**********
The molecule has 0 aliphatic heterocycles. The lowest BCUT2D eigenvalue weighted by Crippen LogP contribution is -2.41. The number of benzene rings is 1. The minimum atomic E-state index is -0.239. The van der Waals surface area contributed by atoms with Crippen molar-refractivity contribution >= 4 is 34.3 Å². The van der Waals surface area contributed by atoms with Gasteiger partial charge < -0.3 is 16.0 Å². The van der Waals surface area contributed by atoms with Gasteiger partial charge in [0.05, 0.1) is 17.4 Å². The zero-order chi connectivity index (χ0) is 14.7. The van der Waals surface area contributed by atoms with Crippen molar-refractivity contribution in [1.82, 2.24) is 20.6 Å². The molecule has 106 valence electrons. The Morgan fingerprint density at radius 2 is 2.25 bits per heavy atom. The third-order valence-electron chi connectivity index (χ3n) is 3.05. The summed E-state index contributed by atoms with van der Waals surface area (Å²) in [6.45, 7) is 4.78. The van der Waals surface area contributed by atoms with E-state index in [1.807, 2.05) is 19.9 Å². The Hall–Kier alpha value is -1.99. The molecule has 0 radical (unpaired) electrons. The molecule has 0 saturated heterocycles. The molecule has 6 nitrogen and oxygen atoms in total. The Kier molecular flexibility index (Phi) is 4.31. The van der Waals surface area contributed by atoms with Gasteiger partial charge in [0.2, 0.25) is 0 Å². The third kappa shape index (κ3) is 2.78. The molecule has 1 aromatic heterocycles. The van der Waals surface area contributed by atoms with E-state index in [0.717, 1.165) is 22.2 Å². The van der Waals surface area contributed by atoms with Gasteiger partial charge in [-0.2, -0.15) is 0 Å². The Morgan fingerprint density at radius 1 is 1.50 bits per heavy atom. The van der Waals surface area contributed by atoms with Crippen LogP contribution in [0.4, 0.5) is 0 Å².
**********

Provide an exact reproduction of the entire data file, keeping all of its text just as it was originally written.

The molecule has 0 aliphatic heterocycles. The lowest BCUT2D eigenvalue weighted by Crippen LogP contribution is -2.41. The number of benzene rings is 1. The minimum atomic E-state index is -0.239. The van der Waals surface area contributed by atoms with Crippen molar-refractivity contribution >= 4 is 34.3 Å². The van der Waals surface area contributed by atoms with Gasteiger partial charge < -0.3 is 16.0 Å². The van der Waals surface area contributed by atoms with Gasteiger partial charge in [0.05, 0.1) is 17.4 Å². The zero-order chi connectivity index (χ0) is 14.7. The van der Waals surface area contributed by atoms with Crippen molar-refractivity contribution in [1.82, 2.24) is 20.6 Å². The molecule has 106 valence electrons. The Morgan fingerprint density at radius 2 is 2.25 bits per heavy atom. The third-order valence-electron chi connectivity index (χ3n) is 3.05. The summed E-state index contributed by atoms with van der Waals surface area (Å²) in [6.45, 7) is 4.78. The van der Waals surface area contributed by atoms with E-state index in [1.807, 2.05) is 19.9 Å². The Hall–Kier alpha value is -1.99. The molecule has 0 radical (unpaired) electrons. The molecule has 0 saturated heterocycles. The molecule has 6 nitrogen and oxygen atoms in total. The Kier molecular flexibility index (Phi) is 4.31. The van der Waals surface area contributed by atoms with Gasteiger partial charge in [0.2, 0.25) is 0 Å². The third kappa shape index (κ3) is 2.78. The molecule has 1 aromatic heterocycles. The van der Waals surface area contributed by atoms with E-state index in [0.717, 1.165) is 22.2 Å². The van der Waals surface area contributed by atoms with Gasteiger partial charge in [-0.2, -0.15) is 0 Å². The Morgan fingerprint density at radius 1 is 1.50 bits per heavy atom. The van der Waals surface area contributed by atoms with Crippen LogP contribution in [0.4, 0.5) is 0 Å².